Women should take fashion nod from 1940s films


So, here we are, fresh from yet another grotesque binge-fest, er, holiday, and unfortunately for most of us, good ol’ summer, replete with its requisite revealing attire and bathing gear, is right around the corner. I am exponentially unfortunate, however, because I, as a graduate student, have my comprehensive exams (read: pass or die) lunging toward me like a cavalry at full gallop. What does all this mean? I’m gaining weight.

Not that this is the end of the world, but in this day and age, where people’s moral character seems to be judged by the protrusion of bones and visibility of every distinct muscle, no one likes the idea of gaining weight. But, watching a bunch of old black-and-white noir films from the forties has demonstrated to me that the standard of beauty for women in a bygone era entailed at least a size 10, which we all know is hardly the case now.

I noticed that in these movies, clothing used to be made and tailored to accentuate a womanly figure. In other words, clothes were made to fit bodies, whereas now, it seems bodies are made to fit into completely uncomplimentary clothes. Low-cut, skin-tight jeans and tight shirts really don’t look good on the vast majority of women, unless they are built like either the Little Mermaid, a runway model, or a young boy (but is there really much of a difference anymore?). These types of clothes hug all the wrong body parts, squeezing at areas where there is supposed to be a layer of fat (such as the lower hips, where most pants now seem to hang), which then gives us the feeling that we need to lose the fat and avoid sitting down or bending over. This detracts from the graceful appearance of the figure and also pretty much precludes graceful, comfortable, confident movement.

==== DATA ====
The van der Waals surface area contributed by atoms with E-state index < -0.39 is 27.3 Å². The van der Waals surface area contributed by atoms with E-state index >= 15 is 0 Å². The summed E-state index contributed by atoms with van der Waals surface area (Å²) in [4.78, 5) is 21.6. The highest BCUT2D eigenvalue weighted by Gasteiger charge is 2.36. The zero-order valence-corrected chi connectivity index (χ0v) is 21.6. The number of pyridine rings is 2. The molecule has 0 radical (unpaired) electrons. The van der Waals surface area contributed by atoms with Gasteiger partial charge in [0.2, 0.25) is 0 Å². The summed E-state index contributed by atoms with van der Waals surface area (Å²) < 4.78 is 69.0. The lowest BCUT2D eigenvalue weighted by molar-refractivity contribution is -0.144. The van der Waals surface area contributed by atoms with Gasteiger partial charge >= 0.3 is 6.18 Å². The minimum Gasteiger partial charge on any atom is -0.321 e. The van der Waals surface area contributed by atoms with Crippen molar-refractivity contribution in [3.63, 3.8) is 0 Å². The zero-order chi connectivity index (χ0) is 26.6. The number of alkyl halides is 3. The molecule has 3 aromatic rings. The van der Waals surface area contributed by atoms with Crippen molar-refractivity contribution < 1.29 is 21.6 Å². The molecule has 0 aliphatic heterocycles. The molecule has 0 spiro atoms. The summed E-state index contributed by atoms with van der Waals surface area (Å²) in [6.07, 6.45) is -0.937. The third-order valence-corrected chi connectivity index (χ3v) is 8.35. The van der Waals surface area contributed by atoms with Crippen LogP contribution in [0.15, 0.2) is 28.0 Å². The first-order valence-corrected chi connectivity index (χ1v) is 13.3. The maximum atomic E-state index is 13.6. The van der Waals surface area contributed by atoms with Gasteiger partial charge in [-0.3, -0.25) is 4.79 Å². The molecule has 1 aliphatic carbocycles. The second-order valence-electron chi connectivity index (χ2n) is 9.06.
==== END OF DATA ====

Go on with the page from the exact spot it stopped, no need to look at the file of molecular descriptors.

So instead of being proud of curves and the extra layer of fat that is a natural part of a feminine figure, what do we women do? Often we try to lose enough weight to look good in these types of clothes (which is often simply an impossibility) or we buy the clothes regardless of our shape, and try to get into them and pull them off anyway. Since these types of overly revealing and thus uncomfortable clothes are so ubiquitous, however, do we really have much of a choice? Compared to the eternal style and class of the likes of Bette Davis and Susan Hayward, however, we are all trying to look like a bunch of starved, sex slave, street urchins.

I know some women who really know how to work with what they have, and are able to accentuate their appearance with clothing that is tasteful, attractive and complimentary. I know some women who have not been able to find age-and-weight appropriate clothing, and therefore have pretty much stopped shopping, relying instead on an old wardrobe that has been worn in and is still comfortable. I know some women who are older and thin, who have to spend extra money in order to find appropriate, professional-looking clothing, since all clothes in their size are low-slung, tight numbers.

It’s really a shame that it’s come to this. Look at some of the styles from decades past. Clothing can be feminine, pretty and attractive without being clingy and revealing, I promise.

Bethania Palma can be reached at bethania.palma.45@csun.edu.